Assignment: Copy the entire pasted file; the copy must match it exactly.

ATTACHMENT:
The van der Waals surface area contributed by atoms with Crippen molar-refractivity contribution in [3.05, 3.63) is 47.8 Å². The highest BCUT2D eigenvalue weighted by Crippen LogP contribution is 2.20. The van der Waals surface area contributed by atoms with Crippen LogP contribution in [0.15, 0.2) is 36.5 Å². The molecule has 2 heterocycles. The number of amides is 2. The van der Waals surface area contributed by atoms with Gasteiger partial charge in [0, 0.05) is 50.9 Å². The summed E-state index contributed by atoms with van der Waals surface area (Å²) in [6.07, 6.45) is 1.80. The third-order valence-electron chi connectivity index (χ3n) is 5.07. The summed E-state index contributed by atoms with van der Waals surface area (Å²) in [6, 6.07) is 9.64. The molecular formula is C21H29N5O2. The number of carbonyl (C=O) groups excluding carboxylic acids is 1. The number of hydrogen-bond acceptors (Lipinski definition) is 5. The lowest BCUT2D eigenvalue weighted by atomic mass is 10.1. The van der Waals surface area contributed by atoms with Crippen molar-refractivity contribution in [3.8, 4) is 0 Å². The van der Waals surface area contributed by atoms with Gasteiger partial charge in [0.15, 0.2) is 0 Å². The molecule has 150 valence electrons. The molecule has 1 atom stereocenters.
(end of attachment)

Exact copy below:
The van der Waals surface area contributed by atoms with Crippen molar-refractivity contribution in [3.05, 3.63) is 47.8 Å². The highest BCUT2D eigenvalue weighted by Crippen LogP contribution is 2.20. The van der Waals surface area contributed by atoms with Crippen LogP contribution in [0.15, 0.2) is 36.5 Å². The molecule has 2 heterocycles. The number of amides is 2. The van der Waals surface area contributed by atoms with Gasteiger partial charge in [0, 0.05) is 50.9 Å². The summed E-state index contributed by atoms with van der Waals surface area (Å²) in [6.07, 6.45) is 1.80. The third-order valence-electron chi connectivity index (χ3n) is 5.07. The summed E-state index contributed by atoms with van der Waals surface area (Å²) in [6, 6.07) is 9.64. The molecular formula is C21H29N5O2. The number of carbonyl (C=O) groups excluding carboxylic acids is 1. The number of hydrogen-bond acceptors (Lipinski definition) is 5. The lowest BCUT2D eigenvalue weighted by atomic mass is 10.1. The van der Waals surface area contributed by atoms with Crippen molar-refractivity contribution in [3.8, 4) is 0 Å². The van der Waals surface area contributed by atoms with Gasteiger partial charge in [0.15, 0.2) is 0 Å². The molecule has 150 valence electrons. The molecule has 1 atom stereocenters.